However, the most worrisome downside of the PCS is the strong probability of interruption prior to reaching any achievement. Leader or membership changes may occur, or alterations in the environment before full implementation of the planned changes. In addition, with the longer planning process comes the possibility of opposition to the plan growing stronger. The proponents of a reform may be vulnerable to such opposition if achievements are not made in the initial stage of the reform.
Without the promise of big and fundamental change, the CAS can hardly get the support of the people and members of the military. The PCS will appear more realistic than the CAS due to its low risk and gradual increase of investment. There is also no guarantee that the adoption of the CAS would create success as promised and result in revolutionary or even significant improvement in capabilities (Blackwell and Blechman 1990).
In theory, the PCS is safer than the CAS because the down payment and risk involved are less. However, in practice, the PCS can be used as an excuse not to change and can be thwarted at any point during its process. The PCS can allow complacency to reemerge in the name of prudence, allowing for open-ended discussions to follow. The PCS tends to strengthen the status quo and devalue the future vision as risky (Conetta 2006). For these reasons, the successful implementation of the PCS is more difficult and requires greater leadership and talent than the implementation of the CAS (Huntington 1968).
The best solution might be to combine the strengths of the two strategies while heeding their weaknesses. However, such is easier said than done. The rhetoric of combining the two can leave reform initiatives stalled because of inconsistency in the reform strategies. The simple combination of these two strategies can ignore the unique situation that a certain military should overcome. If a military believes that it is in a situation that requires speedy changes, it should adopt the CAS; otherwise, it should select the PCS.
Political leaders of the Roh Moo-hyun administration rather than military leaders initiated the South Korean DR 2020 (Defense Reform 2020). South Korea’s so-called “386 Generation,” who were instrumental in getting Roh Moo-hyun elected as President of the ROK, sought for Korea to retake the Operational Control Authority from the Commander of the CFC (ROK-U.S. Combined Forces Command) and dismantle the CFC in the name of sovereignty. Reform of the military was seen as necessary to persuade the South Korean people that the ROK military is strong enough to defend the nation without the direct help of the U.S. military.1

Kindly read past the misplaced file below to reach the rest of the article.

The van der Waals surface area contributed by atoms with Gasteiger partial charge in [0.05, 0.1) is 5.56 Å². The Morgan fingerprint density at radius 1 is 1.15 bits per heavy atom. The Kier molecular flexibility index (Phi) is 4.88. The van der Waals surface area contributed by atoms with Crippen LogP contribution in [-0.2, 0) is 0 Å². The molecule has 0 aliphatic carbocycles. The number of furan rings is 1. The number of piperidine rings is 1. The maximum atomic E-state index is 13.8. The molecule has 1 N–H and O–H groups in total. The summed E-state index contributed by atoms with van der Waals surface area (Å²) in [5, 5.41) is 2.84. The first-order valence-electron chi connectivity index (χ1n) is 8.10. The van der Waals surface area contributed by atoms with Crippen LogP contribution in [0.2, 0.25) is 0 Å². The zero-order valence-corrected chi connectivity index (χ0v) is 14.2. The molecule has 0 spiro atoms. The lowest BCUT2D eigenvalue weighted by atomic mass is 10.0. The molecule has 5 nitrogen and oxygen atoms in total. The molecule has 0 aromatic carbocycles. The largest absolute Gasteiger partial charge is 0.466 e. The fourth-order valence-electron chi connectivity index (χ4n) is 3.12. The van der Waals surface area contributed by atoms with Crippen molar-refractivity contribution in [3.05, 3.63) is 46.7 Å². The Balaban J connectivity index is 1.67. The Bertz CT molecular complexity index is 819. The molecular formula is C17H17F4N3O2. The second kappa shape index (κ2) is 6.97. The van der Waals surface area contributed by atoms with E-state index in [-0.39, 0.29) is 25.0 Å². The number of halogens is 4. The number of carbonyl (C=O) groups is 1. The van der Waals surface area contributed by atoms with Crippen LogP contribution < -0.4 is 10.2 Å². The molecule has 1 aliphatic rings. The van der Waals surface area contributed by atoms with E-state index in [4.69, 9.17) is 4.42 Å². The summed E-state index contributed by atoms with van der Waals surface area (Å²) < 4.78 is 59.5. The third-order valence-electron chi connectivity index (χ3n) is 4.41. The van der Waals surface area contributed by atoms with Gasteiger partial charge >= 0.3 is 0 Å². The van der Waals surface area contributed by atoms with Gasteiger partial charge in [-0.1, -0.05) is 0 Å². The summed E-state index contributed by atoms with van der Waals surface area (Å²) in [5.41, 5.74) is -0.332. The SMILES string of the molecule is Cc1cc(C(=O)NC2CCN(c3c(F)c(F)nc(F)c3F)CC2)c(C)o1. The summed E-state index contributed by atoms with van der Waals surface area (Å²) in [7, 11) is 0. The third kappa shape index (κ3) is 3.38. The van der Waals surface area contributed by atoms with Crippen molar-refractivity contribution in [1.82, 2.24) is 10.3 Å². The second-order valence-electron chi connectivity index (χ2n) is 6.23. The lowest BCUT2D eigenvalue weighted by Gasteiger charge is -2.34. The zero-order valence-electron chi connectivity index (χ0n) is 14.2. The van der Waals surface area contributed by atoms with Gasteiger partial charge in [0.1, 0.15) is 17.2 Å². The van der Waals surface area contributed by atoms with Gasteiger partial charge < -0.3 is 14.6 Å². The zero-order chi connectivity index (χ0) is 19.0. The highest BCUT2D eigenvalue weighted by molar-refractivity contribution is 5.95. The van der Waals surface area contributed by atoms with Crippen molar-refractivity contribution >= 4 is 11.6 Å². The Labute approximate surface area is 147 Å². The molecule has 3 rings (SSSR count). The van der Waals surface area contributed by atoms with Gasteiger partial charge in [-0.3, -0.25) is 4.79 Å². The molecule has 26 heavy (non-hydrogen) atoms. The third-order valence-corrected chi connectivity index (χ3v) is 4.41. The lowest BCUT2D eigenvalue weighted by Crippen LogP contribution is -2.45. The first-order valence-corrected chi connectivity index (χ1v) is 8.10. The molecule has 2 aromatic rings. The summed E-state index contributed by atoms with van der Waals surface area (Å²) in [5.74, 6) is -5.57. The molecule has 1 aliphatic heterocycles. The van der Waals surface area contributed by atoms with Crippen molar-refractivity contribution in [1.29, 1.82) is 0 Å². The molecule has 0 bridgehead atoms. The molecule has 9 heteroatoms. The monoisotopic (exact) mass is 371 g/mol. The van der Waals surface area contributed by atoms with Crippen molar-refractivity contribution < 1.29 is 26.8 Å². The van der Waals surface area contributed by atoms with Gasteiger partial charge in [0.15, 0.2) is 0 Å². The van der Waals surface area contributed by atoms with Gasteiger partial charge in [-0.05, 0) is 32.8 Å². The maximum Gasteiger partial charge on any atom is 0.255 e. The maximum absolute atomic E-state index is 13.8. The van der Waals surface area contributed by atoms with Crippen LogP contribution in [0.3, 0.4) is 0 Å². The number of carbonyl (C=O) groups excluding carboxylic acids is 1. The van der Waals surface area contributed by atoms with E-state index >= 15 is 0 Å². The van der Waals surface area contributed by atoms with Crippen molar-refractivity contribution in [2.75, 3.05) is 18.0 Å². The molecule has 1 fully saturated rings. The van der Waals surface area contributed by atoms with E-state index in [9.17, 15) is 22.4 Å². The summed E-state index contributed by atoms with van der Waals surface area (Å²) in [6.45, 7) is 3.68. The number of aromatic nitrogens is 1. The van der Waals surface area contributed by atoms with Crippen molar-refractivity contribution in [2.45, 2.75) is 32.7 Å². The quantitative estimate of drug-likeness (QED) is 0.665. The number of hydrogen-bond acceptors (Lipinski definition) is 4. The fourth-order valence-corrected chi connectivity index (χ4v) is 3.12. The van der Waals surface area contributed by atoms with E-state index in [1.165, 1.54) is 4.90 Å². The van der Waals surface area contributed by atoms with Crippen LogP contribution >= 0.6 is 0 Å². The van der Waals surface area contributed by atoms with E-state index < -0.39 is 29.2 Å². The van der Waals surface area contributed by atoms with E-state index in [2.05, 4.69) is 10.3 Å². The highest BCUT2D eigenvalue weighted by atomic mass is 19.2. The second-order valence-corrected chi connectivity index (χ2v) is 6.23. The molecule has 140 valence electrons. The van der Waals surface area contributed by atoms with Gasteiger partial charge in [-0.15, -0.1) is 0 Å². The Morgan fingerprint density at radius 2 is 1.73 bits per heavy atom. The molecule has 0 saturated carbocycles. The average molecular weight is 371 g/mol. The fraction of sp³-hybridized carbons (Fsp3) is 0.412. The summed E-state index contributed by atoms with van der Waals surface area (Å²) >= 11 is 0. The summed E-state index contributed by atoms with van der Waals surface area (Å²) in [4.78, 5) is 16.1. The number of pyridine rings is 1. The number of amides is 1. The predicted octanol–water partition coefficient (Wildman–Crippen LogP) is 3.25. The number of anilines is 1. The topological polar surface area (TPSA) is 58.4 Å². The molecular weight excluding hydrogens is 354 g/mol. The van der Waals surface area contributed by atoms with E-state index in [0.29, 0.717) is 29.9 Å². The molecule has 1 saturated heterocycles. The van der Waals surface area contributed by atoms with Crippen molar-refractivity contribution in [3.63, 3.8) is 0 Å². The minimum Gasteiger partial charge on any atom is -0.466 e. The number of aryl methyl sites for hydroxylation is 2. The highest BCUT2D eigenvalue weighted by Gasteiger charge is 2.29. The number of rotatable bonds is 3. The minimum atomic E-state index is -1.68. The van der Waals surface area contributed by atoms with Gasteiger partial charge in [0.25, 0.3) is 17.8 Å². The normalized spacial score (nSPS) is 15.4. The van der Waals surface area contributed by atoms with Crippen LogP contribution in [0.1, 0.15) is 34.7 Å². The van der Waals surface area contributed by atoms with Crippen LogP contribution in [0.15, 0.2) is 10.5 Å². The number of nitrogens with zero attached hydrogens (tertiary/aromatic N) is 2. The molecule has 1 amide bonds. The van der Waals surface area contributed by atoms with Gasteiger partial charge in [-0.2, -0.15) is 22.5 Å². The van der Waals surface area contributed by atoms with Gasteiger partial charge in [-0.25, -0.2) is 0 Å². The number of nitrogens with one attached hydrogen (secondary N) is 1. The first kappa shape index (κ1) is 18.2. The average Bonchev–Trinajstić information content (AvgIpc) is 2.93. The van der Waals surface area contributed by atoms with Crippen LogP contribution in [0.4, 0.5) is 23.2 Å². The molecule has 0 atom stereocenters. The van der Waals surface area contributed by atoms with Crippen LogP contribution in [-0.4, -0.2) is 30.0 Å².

In early 2003, the first defense minister of the Roh administration, Cho Young- gil, started his reform initiative to “adapt to the changed security environment and potential types of future war” (Ministry of National Defense 2006b, 36). However, a year after his appointment, the defense minister was replaced by the then defense advisor to President Roh. The political leadership of the Roh administration thought that both Minister Cho’s reform plan and execution of it were not ambitious or proactive enough (Kwon 2013).
After taking office in 2004, the newly appointed defense minister, Yoon Gwang-ung, emphasized the urgent need to reform the entire defense sector. Yoon organized a small and exclusive team to formulate an initial concept for the reform. Subsequently, he organized the Defense Reform Committee in the Ministry of National Defense (MND) in June 2005 and ordered it to turn the basic concept into a comprehensive and detailed plan for the long-term reform of South Korean military. The committee followed the minister’s order, naming the plan DR 2020 and reported the plan to President Roh in September 2005. After taking office in 2004, the newly appointed defense minister, Yoon Gwang-ung, emphasized the urgent need to reform the entire defense sector. Yoon organized a small and exclusive team to formulate an initial concept for the reform. Subsequently, he organized the Defense Reform Committee in the Ministry of National Defense (MND) in June 2005 and ordered it to turn the basic concept into a comprehensive and detailed plan for the long-term reform of South Korean military. The committee followed the minister’s order, naming the plan DR 2020 and reported the plan to President Roh in September 2005. After receiving the president’s approval, the committee started to draft the defense reform bill in order to ensure long-term and continuous implementation regardless of changes in administrations or defense leaders. However, members of the National Assembly discussed the bill for almost a year before ratifying it as law in December 2006. Unfortunately, Minister Yoon had to resign about a week before the passing of the law in the wake of a shooting incident that occurred the previous year at a guidepost in the border area.
“The Law on Defense Reform” mandates that the South Korean military achieve the following goals: (1) transform the manpower-intensive force structure to a technology-intensive one; (2) transform the defense ministry from a military-led organization to a civilian-led one; (3) strengthen the Joint Chiefs of Staff (JCS) so that they can effectively conduct modern joint warfare; (4) secure the necessary defense budget for successful reform during the fifteen-year period ahead; and (5) balance South Korea’s self-reliant defense policy with its alliance with the United States (National Defense Reform Act 2006).